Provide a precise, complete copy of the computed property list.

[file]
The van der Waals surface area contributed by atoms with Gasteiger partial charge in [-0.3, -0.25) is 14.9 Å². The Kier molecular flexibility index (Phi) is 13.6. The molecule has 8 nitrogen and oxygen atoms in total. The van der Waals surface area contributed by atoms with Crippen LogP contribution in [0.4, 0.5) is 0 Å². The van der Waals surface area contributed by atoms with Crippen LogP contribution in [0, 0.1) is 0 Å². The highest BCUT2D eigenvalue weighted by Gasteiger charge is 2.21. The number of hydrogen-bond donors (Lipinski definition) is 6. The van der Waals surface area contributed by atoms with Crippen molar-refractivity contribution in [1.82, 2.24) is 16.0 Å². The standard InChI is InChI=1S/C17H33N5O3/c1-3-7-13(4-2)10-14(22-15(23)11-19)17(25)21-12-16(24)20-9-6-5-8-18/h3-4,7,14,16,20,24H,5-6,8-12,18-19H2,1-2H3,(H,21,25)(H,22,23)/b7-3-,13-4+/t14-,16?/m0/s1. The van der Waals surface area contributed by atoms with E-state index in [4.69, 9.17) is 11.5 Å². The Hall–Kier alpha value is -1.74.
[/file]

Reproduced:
The van der Waals surface area contributed by atoms with Gasteiger partial charge in [-0.3, -0.25) is 14.9 Å². The Kier molecular flexibility index (Phi) is 13.6. The molecule has 8 nitrogen and oxygen atoms in total. The van der Waals surface area contributed by atoms with Crippen LogP contribution in [0.4, 0.5) is 0 Å². The van der Waals surface area contributed by atoms with Crippen LogP contribution in [0, 0.1) is 0 Å². The highest BCUT2D eigenvalue weighted by Gasteiger charge is 2.21. The number of hydrogen-bond donors (Lipinski definition) is 6. The van der Waals surface area contributed by atoms with Crippen molar-refractivity contribution in [1.82, 2.24) is 16.0 Å². The standard InChI is InChI=1S/C17H33N5O3/c1-3-7-13(4-2)10-14(22-15(23)11-19)17(25)21-12-16(24)20-9-6-5-8-18/h3-4,7,14,16,20,24H,5-6,8-12,18-19H2,1-2H3,(H,21,25)(H,22,23)/b7-3-,13-4+/t14-,16?/m0/s1. The van der Waals surface area contributed by atoms with E-state index in [4.69, 9.17) is 11.5 Å². The Hall–Kier alpha value is -1.74.